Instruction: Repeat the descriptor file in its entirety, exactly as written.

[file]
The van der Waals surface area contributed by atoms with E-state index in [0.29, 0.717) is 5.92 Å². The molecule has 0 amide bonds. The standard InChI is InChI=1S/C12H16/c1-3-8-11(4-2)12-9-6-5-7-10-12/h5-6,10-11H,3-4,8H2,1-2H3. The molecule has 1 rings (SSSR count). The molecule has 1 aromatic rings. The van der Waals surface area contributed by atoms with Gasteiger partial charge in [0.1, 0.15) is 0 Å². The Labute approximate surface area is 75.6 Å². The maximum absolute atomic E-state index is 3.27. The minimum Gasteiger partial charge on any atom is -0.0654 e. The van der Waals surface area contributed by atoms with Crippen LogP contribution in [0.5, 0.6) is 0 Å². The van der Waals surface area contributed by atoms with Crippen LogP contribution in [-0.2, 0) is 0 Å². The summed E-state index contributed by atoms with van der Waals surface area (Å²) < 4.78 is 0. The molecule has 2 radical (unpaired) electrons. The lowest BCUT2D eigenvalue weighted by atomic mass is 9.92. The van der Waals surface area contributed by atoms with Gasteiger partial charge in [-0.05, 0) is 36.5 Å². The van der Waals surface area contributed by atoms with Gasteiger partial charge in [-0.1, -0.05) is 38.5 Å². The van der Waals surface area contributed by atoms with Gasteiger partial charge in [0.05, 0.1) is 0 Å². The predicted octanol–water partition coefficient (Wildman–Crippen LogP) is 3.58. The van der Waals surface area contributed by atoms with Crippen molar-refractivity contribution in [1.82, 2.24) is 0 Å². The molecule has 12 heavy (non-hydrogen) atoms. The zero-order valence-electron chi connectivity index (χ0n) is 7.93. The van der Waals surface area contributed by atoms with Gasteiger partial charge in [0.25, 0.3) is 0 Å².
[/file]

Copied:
The van der Waals surface area contributed by atoms with E-state index in [0.29, 0.717) is 5.92 Å². The molecule has 0 amide bonds. The standard InChI is InChI=1S/C12H16/c1-3-8-11(4-2)12-9-6-5-7-10-12/h5-6,10-11H,3-4,8H2,1-2H3. The molecule has 1 rings (SSSR count). The molecule has 1 aromatic rings. The van der Waals surface area contributed by atoms with Gasteiger partial charge in [0.1, 0.15) is 0 Å². The Labute approximate surface area is 75.6 Å². The maximum absolute atomic E-state index is 3.27. The minimum Gasteiger partial charge on any atom is -0.0654 e. The van der Waals surface area contributed by atoms with Crippen LogP contribution in [0.5, 0.6) is 0 Å². The van der Waals surface area contributed by atoms with Crippen LogP contribution in [-0.2, 0) is 0 Å². The summed E-state index contributed by atoms with van der Waals surface area (Å²) < 4.78 is 0. The molecule has 2 radical (unpaired) electrons. The lowest BCUT2D eigenvalue weighted by atomic mass is 9.92. The van der Waals surface area contributed by atoms with Gasteiger partial charge in [-0.05, 0) is 36.5 Å². The van der Waals surface area contributed by atoms with Gasteiger partial charge in [-0.1, -0.05) is 38.5 Å². The van der Waals surface area contributed by atoms with Gasteiger partial charge in [0.05, 0.1) is 0 Å². The predicted octanol–water partition coefficient (Wildman–Crippen LogP) is 3.58. The van der Waals surface area contributed by atoms with Crippen molar-refractivity contribution in [1.82, 2.24) is 0 Å². The molecule has 12 heavy (non-hydrogen) atoms. The zero-order valence-electron chi connectivity index (χ0n) is 7.93. The van der Waals surface area contributed by atoms with Gasteiger partial charge in [0.25, 0.3) is 0 Å².